Skip to content
Wholesale and retail

Data-empowered digital commerce

To stand out in the global competition, wholesale and retail companies need to tap into process and customer data and think about the value they can extract from analytics. 

We can help
Manufacturing industries

Customer-centric, data-led manufacturing

For manufacturers, true digital transformation starts by envisioning where in the value chain can data be applied to make a difference.

We can help
Public Sector

Accessible and intuitive public services

All public sector services should be designed to serve citizens first. Digital solutions and applications must be easy to use, despite physical and cognitive disabilities.

We can help
Energy and utilities

Dynamic and resilient energy economy

Digital processes and data-led services help energy and utility sector companies develop a stable energy offering with transparent, customer-centric services.

We can help
Digital platform economy

Fast-tracking innovative business models

Shared platforms offer fast entry to new markets, cost-efficiently and scalably. But lasting value add comes from cross-industry collaboration and linking products with complimentary services.

We can help
Banking, finance and insurance

Agile business, customer-centric services

Digitally disrupted, the companies in the banking, finance and insurance sector must actively innovate new approaches to build omnichannel customer experiences that fully utilize data.

We can help
Medical devices manufacturers

User-centric healthcare applications

While medical device software is strictly regulated, there's room for innovations that make life easier for patients and caregivers. Stable and secure data flow is a must.

We can help

Blog: $4 Million Worth of New Deals and How It Relates To Sales Culture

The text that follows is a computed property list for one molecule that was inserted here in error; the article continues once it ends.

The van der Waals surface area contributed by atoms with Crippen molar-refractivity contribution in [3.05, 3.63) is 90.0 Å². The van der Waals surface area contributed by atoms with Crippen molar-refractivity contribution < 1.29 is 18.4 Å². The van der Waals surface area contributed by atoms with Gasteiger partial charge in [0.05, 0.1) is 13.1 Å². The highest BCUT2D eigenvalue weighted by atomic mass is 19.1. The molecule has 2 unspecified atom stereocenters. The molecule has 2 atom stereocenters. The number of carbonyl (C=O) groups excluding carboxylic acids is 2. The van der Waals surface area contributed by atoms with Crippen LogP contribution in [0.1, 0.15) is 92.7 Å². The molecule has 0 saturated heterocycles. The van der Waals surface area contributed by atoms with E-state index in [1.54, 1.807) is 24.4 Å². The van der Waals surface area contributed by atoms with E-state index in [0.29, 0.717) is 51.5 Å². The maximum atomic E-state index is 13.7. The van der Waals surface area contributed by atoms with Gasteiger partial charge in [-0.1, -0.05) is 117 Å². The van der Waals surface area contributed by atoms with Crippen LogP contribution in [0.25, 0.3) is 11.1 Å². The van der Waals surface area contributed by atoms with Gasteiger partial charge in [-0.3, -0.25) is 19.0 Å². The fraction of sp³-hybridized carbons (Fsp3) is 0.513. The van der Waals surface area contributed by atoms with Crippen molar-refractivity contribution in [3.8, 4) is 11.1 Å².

$4M worth of new deals - what does sales culture have to do with this?
Duck yeah! Two weeks back, we were able to close deals worth $4M in one single week. I admit, that there was some luck involved that all of them were closed within a week, but it does not remove the fact that we needed to work really hard to get those deals and here is where the sales culture kicks in.
Having been in sales for a long time both as an individual contributor and as Head of Sales, it is very obvious that without an organization-wide sales culture, there might be a few high performing individuals who are doing really well, but the average performance level of the whole team is less than optimal.
So what are the common behaviours that high performing sales teams usually demonstrate? (This is just my humble opinion.)
  • Stay curious - By nature, each and every customer-facing person wants to understand the customer’s business, goals, challenges and internal capabilities, just to name few.
  • Elevate your customer - We are here for our customers and we want to serve them well. Sometimes, this also includes challenging the customer if we see that their plans include elements that could be done differently to gain better results. A high level of customer service attitude also includes treating each and every single customer, no matter what their size or potential, with the same level of service.
  • Challenge yourself - As a team and also as individuals, the best way to accelerate the learning pace is to jump out of the comfort zone and embrace the learning opportunity, no matter if it feels very uncomfortable from time to time.
  • Never give up - This is a concept that has become very familiar to me from my martial arts hobbies and it applies to sales as well. For sure, there are moments when it would be easier to just let go, but in these moments, each individual and the team must focus on how the obstacles could be overcome, and thus, continue the journey toward a successful closure of the deal.
  • Make bold moves - This is probably the most difficult one in most occasions. What I mean with this, is that we need to be able to think out of the box while working on a solution that we are proposing to the customer or when we are thinking of the strategy that we are going to have in a sales opportunity. Quite often, the bold moves require also going out of the comfort zone and having a 'never give up' attitude.
  • Sharing learnings from lost deals - A lost deal is worth celebrating, as the biggest learnings come from these. Sharing the process and what possibly went wrong to the rest of the organization is nothing to be ashamed about, as having a 100% hit rate on deals is not possible.
The list could go on and on, but I wanted to point out the key elements that I see to be most crucial for high-performing organizations. There are naturally other things which contribute to success, such as higher level company culture like we have at Vincit, but that needs another post to cover it.

Did we catch your interest?

Drop us a message, we'll be happy to discuss with you!